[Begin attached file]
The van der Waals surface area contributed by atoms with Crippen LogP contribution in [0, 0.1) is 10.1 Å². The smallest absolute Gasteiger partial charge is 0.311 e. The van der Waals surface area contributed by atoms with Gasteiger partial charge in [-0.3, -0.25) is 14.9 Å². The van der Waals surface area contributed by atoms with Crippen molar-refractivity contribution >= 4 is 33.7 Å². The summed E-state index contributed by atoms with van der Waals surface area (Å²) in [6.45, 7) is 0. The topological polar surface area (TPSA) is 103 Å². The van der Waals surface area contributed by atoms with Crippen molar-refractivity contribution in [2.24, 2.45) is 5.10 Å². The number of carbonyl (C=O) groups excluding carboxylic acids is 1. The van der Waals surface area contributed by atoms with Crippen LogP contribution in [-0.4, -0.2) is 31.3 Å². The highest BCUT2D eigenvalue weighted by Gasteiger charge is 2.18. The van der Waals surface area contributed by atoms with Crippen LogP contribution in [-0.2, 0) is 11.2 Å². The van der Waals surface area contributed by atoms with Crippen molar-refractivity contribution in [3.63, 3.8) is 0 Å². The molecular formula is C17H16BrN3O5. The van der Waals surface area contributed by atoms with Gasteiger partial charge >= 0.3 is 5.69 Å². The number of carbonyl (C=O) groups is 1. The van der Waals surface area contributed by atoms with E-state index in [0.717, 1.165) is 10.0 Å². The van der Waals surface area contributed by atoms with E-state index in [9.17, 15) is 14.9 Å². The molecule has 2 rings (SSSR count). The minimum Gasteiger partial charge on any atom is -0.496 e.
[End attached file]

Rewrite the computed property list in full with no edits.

The van der Waals surface area contributed by atoms with Crippen LogP contribution in [0, 0.1) is 10.1 Å². The smallest absolute Gasteiger partial charge is 0.311 e. The van der Waals surface area contributed by atoms with Gasteiger partial charge in [-0.3, -0.25) is 14.9 Å². The van der Waals surface area contributed by atoms with Crippen molar-refractivity contribution >= 4 is 33.7 Å². The summed E-state index contributed by atoms with van der Waals surface area (Å²) in [6.45, 7) is 0. The topological polar surface area (TPSA) is 103 Å². The van der Waals surface area contributed by atoms with Crippen molar-refractivity contribution in [2.24, 2.45) is 5.10 Å². The number of carbonyl (C=O) groups excluding carboxylic acids is 1. The van der Waals surface area contributed by atoms with Crippen LogP contribution in [-0.4, -0.2) is 31.3 Å². The highest BCUT2D eigenvalue weighted by Gasteiger charge is 2.18. The van der Waals surface area contributed by atoms with Crippen LogP contribution in [-0.2, 0) is 11.2 Å². The van der Waals surface area contributed by atoms with Crippen molar-refractivity contribution in [3.63, 3.8) is 0 Å². The molecular formula is C17H16BrN3O5. The van der Waals surface area contributed by atoms with Gasteiger partial charge >= 0.3 is 5.69 Å². The number of carbonyl (C=O) groups is 1. The van der Waals surface area contributed by atoms with E-state index in [0.717, 1.165) is 10.0 Å². The van der Waals surface area contributed by atoms with E-state index in [9.17, 15) is 14.9 Å². The molecule has 2 rings (SSSR count). The minimum Gasteiger partial charge on any atom is -0.496 e.